In the same vein, the president of EBAFOSA-Nigeria, Mr. James Oyesola, said the youth needed to be engaged now more than ever before amid rising unemployment.

He stated that youth unemployment rate in Nigeria has steadily been on the increase, rising from 9.8 per cent in 2008, to 13.41 per cent in 2017.

Quoting the National Bureau of Statistics (NBS), Oyesola pointed out that, out of 85.08 million people in the active workforce in Nigeria, 16 million were unemployed in most of 2017.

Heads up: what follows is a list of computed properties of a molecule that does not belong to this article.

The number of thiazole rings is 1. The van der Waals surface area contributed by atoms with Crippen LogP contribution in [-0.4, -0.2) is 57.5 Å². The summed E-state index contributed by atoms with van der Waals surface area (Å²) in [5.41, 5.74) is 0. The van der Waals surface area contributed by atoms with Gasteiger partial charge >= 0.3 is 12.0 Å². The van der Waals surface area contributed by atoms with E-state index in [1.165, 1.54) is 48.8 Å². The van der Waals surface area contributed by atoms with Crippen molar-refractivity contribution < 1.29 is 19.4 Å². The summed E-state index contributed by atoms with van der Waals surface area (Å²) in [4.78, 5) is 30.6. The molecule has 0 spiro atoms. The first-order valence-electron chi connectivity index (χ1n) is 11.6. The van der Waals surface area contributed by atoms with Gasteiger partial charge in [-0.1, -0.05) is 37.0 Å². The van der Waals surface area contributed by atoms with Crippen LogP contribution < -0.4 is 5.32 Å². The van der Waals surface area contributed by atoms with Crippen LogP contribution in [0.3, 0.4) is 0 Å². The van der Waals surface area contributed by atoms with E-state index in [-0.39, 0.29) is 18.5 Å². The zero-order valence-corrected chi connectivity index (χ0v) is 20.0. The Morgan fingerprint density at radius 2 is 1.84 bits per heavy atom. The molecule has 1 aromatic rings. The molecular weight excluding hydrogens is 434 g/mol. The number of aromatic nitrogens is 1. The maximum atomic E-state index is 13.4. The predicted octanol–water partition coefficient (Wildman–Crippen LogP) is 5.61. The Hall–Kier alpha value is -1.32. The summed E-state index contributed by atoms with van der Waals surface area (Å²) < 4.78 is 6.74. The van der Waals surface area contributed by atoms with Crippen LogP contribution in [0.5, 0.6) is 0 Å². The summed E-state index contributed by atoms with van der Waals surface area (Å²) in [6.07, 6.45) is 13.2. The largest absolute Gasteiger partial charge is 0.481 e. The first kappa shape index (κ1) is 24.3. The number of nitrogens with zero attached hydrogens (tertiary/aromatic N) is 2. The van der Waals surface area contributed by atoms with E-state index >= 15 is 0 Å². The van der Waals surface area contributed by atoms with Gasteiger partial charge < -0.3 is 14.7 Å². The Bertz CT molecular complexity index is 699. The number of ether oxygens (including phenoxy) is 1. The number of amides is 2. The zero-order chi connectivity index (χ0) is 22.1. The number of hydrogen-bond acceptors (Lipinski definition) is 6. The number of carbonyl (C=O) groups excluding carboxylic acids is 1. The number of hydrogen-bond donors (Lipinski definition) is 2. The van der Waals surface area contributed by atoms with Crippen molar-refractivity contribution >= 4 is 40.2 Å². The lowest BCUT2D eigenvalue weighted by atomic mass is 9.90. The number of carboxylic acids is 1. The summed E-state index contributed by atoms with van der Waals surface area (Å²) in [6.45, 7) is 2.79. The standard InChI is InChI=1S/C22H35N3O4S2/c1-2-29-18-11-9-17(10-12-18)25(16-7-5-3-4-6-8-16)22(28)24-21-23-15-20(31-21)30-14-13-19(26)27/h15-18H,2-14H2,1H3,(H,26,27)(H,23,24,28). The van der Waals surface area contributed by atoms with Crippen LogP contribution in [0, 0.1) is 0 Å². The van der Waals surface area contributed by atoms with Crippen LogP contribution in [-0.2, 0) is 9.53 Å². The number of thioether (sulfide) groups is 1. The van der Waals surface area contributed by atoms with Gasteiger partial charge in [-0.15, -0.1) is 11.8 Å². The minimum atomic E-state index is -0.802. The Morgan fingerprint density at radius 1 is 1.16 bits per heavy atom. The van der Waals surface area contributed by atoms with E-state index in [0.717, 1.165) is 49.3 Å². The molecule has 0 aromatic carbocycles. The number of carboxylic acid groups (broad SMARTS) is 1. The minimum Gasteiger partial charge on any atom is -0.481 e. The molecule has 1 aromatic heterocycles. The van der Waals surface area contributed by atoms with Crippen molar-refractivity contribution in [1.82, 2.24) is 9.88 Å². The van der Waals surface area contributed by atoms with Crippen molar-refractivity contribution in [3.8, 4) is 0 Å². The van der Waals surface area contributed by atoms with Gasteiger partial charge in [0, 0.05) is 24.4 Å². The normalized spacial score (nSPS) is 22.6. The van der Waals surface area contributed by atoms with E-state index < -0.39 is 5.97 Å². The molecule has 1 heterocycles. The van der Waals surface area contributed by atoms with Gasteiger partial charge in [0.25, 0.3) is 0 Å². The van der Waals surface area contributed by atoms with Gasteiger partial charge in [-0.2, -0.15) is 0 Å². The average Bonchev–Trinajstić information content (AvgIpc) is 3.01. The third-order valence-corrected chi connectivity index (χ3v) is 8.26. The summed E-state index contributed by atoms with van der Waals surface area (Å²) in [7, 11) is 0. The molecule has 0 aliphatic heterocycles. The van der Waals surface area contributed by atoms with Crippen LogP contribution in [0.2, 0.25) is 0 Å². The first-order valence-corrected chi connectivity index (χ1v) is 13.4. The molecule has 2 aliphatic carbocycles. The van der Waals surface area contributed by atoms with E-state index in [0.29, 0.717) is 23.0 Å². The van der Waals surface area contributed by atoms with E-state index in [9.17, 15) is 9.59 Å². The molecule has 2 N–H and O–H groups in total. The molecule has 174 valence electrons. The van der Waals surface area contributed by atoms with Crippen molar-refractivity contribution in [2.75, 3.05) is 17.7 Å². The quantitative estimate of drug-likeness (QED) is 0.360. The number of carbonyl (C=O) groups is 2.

According to Oyesola, Nigeria has about 98.3 million hectares of arable land of which 72.2 million hectares are cultivable, which is about 23 per cent of arable land across all the West Africa.

He, however, regretted that only 34.2 million hectares was cultivated, with over 53 million Nigerians remain undernourished and majority of Nigerians (65 per cent) remain food insecure.


Source The Sun